Five Indian indentured labourers picked up at sea
In 1830, a new system for providing workers for British and French colonies was introduced following the abolition of slavery in Britain. Known as the indentured labour system, workers could be recruited for a specified time, during which the employer was obliged to provide wages, medical facilities and other amenities. The system provided an opportunity for large numbers of Indians to work and send wages back home to their families. However it was criticised for being too similar to slavery, with little scope for protecting those who signed up from abuses.
The vulnerable situation in which Indian workers could find themselves was demonstrated by the case of five indentured workers from India who were picked up at sea on 30 March 1878 by the schooner G W Pousland about 80 miles west of Martinique. The master of the ship took the men to George Stevens, British Consul at the Danish West Indies colony of Saint Thomas. The five men were named Sahib Boo (27 years), Rupen (20 years), Samhiin (22 years), Narainne (23 years) and Monishanee (26 years), all originally from Madras. They stated that they were under a five year contract to work on the estate of Monsieur Du Nay of Le Diamant in Martinique. They had served seven years there, but having been badly treated and detained beyond the period of their contract, they took a boat and left. After three days at sea their food and water had run short, it had been on the sixth day that they had been rescued.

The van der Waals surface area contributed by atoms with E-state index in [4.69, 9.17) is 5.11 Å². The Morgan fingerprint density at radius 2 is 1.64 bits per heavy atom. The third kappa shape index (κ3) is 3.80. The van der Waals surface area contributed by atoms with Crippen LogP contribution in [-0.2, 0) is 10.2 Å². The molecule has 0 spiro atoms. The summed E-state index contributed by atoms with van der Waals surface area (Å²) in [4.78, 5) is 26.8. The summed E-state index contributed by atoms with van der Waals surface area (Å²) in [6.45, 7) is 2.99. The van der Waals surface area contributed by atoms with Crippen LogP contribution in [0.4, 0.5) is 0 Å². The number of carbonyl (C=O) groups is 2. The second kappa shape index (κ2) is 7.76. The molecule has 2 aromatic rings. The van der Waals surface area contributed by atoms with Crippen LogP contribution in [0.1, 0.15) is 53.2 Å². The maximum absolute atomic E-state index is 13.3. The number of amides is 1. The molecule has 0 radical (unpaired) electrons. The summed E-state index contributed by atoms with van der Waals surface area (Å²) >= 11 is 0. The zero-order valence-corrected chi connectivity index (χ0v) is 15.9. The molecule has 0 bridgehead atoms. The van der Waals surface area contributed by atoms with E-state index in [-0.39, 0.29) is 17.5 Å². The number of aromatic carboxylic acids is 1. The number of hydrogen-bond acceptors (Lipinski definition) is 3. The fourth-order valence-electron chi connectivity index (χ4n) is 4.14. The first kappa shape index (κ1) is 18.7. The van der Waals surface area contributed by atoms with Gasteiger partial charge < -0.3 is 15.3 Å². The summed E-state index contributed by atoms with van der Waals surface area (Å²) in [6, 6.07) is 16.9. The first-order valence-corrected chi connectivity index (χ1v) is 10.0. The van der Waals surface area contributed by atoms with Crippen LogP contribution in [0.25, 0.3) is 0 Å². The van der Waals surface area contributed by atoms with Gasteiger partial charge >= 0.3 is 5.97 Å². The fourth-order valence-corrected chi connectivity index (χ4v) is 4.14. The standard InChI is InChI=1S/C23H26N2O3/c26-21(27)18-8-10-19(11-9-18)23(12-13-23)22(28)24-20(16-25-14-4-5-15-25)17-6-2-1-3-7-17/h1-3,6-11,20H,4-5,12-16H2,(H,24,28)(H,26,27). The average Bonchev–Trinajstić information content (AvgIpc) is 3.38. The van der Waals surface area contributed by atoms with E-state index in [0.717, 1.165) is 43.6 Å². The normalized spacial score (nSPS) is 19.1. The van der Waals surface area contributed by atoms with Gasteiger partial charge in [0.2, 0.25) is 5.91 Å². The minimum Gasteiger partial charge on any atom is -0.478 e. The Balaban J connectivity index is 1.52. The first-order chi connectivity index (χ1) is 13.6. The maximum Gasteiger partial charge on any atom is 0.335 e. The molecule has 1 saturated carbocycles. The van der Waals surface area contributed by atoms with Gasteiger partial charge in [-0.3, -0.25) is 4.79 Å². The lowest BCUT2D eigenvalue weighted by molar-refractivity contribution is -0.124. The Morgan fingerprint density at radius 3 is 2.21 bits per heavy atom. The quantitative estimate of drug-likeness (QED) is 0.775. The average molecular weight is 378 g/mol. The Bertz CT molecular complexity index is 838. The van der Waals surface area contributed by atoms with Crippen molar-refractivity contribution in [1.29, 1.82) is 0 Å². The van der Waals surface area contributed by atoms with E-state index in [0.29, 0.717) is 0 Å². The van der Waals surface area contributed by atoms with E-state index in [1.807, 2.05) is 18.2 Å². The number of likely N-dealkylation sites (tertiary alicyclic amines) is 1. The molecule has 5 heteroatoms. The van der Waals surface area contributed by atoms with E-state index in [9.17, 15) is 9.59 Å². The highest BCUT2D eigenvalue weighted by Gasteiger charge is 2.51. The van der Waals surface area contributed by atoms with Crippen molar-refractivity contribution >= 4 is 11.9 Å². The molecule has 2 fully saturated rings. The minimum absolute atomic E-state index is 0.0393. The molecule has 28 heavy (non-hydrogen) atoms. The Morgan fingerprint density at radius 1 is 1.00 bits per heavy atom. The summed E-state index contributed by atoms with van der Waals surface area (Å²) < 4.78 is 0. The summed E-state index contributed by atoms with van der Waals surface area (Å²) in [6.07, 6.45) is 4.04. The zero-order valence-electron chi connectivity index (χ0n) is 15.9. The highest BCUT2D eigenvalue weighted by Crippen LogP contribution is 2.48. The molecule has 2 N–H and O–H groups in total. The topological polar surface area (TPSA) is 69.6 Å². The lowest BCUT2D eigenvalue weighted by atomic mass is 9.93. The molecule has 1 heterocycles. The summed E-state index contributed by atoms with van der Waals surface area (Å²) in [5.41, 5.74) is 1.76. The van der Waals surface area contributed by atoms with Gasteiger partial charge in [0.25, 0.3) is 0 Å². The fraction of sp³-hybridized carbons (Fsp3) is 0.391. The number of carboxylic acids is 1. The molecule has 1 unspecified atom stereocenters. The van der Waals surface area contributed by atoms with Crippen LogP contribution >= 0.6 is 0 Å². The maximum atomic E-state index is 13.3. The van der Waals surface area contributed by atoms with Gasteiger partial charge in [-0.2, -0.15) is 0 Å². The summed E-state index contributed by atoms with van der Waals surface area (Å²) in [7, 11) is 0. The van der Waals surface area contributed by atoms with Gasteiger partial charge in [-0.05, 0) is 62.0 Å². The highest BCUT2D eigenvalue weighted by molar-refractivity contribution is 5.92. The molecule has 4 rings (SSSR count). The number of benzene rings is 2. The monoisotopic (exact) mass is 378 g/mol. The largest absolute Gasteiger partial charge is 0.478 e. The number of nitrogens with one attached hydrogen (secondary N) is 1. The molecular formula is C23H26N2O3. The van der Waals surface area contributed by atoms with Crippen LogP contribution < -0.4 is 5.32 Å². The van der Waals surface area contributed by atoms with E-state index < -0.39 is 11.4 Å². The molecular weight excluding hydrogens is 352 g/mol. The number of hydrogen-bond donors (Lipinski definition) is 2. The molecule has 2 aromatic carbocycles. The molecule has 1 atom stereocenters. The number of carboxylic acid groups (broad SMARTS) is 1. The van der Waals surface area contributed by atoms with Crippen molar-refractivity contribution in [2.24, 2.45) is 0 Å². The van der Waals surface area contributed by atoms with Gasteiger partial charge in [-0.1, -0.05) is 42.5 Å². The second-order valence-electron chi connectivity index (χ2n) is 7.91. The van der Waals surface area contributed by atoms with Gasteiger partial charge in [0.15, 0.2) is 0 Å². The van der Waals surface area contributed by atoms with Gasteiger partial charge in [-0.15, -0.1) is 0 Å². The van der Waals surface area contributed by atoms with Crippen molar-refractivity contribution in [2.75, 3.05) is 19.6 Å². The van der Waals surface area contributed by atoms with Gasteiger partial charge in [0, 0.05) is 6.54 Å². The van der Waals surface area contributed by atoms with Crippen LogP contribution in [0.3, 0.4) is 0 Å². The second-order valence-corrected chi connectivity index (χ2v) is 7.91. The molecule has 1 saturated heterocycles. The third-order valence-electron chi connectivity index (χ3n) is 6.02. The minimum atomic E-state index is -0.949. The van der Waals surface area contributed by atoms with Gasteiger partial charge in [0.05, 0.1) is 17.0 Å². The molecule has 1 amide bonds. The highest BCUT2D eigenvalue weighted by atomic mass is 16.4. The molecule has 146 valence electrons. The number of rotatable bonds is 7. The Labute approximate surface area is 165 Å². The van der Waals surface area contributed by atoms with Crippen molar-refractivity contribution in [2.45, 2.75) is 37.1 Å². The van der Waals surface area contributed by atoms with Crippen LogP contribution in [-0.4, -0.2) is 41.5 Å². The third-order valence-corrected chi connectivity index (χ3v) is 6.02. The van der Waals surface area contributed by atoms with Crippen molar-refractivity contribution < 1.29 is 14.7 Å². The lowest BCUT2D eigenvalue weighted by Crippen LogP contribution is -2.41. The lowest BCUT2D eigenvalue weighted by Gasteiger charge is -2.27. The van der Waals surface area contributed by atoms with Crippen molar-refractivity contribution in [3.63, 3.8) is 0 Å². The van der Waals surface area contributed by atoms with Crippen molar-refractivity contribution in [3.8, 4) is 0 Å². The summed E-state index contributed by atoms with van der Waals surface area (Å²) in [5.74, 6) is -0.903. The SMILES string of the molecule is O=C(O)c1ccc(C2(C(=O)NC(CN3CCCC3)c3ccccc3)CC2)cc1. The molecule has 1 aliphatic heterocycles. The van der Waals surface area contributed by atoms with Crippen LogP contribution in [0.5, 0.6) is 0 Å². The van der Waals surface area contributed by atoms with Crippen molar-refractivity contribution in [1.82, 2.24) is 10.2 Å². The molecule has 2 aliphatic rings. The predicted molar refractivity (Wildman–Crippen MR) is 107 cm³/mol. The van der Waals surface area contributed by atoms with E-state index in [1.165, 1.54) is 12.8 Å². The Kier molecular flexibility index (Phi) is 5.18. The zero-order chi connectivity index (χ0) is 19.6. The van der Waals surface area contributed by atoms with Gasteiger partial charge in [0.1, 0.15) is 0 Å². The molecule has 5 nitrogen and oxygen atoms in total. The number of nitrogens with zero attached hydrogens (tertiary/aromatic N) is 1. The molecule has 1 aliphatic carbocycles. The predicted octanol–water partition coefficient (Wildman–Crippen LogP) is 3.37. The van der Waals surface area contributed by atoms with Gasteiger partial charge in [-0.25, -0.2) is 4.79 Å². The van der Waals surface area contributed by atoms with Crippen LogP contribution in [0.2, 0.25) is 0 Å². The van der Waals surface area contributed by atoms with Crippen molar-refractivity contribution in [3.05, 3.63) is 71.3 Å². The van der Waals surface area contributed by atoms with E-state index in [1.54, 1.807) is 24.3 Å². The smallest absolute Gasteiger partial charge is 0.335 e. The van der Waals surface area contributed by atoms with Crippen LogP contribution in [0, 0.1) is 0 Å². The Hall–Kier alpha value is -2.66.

Consul Stevens asked Captain Boxer of the British corvette HMS Tourmaline, which happened to be at St Thomas, to return them for further investigation to Martinique, which he would pass on his way to Barbados. The men expressed their 'great unwillingness' to return to Martinique, and after consulting with the French authorities it became clear that although no official claim would be made for the men, if they were landed in Martinique they would be liable for the theft of the canoe and for violation of contract. In summarising these events, an India Office official noted that the treatment of the men by their employer 'whether shown in the withholding of return passage, as has been alleged, and as has been so often a grievance in the French colonies, - or whether of any other kind, - must have been very bad to induce them to trust their lives in a canoe in the open sea, where they might not have been picked up'.
Captain Boxer decided not to land the men at Martinique but to take them on to Barbados where further advice could be sought. Denied permission by the Governor in Chief of the Windward Islands to land the men at Barbados, he carried on to the Island of Antigua, where the Colonial Government gave permission for the men to be landed and new employment found for them. It was arranged for them to be offered a new contract for three years by Mr G W Bennett, a landed proprietor of the island. Under the contract they were to be paid one shilling per day, with a house and a plot of land to be allowed each man. The five men agreed to this, and Captain Boxer reported on 25 April 1878 that they had been landed on Antigua and placed in charge of Mr Bennett.
India Office Records
Five indentured Indian labourers picked up at sea, 1878, shelfmark IOR/L/PJ/2/151, File 19/110.
Draft Despatch to India, Public No.66, 27 June 1878, shelfmark IOR/L/PJ/3/1055, pages 218-231.
Ship’s log for H.M.S. Tourmaline, The National Archives, reference: ADM 53/1130.